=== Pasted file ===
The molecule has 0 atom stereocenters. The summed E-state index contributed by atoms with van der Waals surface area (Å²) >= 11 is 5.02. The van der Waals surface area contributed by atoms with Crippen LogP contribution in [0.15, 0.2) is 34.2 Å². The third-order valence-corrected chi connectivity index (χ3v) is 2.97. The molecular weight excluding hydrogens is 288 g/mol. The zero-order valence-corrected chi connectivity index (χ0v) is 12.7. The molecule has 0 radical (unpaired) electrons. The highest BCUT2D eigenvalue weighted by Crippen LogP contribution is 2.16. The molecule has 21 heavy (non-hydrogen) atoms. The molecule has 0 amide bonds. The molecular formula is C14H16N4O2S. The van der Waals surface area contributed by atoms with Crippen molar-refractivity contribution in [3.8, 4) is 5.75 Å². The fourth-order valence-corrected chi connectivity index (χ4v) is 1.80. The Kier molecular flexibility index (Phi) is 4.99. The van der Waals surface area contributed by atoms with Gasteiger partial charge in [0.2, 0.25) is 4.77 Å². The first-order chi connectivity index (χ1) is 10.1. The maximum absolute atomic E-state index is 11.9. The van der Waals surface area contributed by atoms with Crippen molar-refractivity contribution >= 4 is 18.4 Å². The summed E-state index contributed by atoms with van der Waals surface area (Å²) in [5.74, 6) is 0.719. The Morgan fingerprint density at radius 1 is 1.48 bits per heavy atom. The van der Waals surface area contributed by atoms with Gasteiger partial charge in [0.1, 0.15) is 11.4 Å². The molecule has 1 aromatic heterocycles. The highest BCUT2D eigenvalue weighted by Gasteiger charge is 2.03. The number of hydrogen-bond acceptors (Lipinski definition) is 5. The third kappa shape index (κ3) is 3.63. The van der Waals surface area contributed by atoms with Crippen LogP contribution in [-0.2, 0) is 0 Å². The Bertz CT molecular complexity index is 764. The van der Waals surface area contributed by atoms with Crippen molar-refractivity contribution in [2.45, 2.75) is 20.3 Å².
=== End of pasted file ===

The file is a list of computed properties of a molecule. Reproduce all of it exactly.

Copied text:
The molecule has 0 atom stereocenters. The summed E-state index contributed by atoms with van der Waals surface area (Å²) >= 11 is 5.02. The van der Waals surface area contributed by atoms with Crippen LogP contribution in [0.15, 0.2) is 34.2 Å². The third-order valence-corrected chi connectivity index (χ3v) is 2.97. The molecular weight excluding hydrogens is 288 g/mol. The zero-order valence-corrected chi connectivity index (χ0v) is 12.7. The molecule has 0 radical (unpaired) electrons. The highest BCUT2D eigenvalue weighted by Crippen LogP contribution is 2.16. The molecule has 21 heavy (non-hydrogen) atoms. The molecule has 0 amide bonds. The molecular formula is C14H16N4O2S. The van der Waals surface area contributed by atoms with Crippen molar-refractivity contribution in [3.8, 4) is 5.75 Å². The fourth-order valence-corrected chi connectivity index (χ4v) is 1.80. The Kier molecular flexibility index (Phi) is 4.99. The van der Waals surface area contributed by atoms with Gasteiger partial charge in [0.2, 0.25) is 4.77 Å². The first-order chi connectivity index (χ1) is 10.1. The maximum absolute atomic E-state index is 11.9. The van der Waals surface area contributed by atoms with Crippen molar-refractivity contribution >= 4 is 18.4 Å². The summed E-state index contributed by atoms with van der Waals surface area (Å²) in [5.74, 6) is 0.719. The Morgan fingerprint density at radius 1 is 1.48 bits per heavy atom. The van der Waals surface area contributed by atoms with Gasteiger partial charge in [0.1, 0.15) is 11.4 Å². The molecule has 1 aromatic heterocycles. The highest BCUT2D eigenvalue weighted by Gasteiger charge is 2.03. The number of hydrogen-bond acceptors (Lipinski definition) is 5. The third kappa shape index (κ3) is 3.63. The van der Waals surface area contributed by atoms with Crippen LogP contribution in [-0.2, 0) is 0 Å². The Bertz CT molecular complexity index is 764. The van der Waals surface area contributed by atoms with Crippen molar-refractivity contribution in [2.45, 2.75) is 20.3 Å².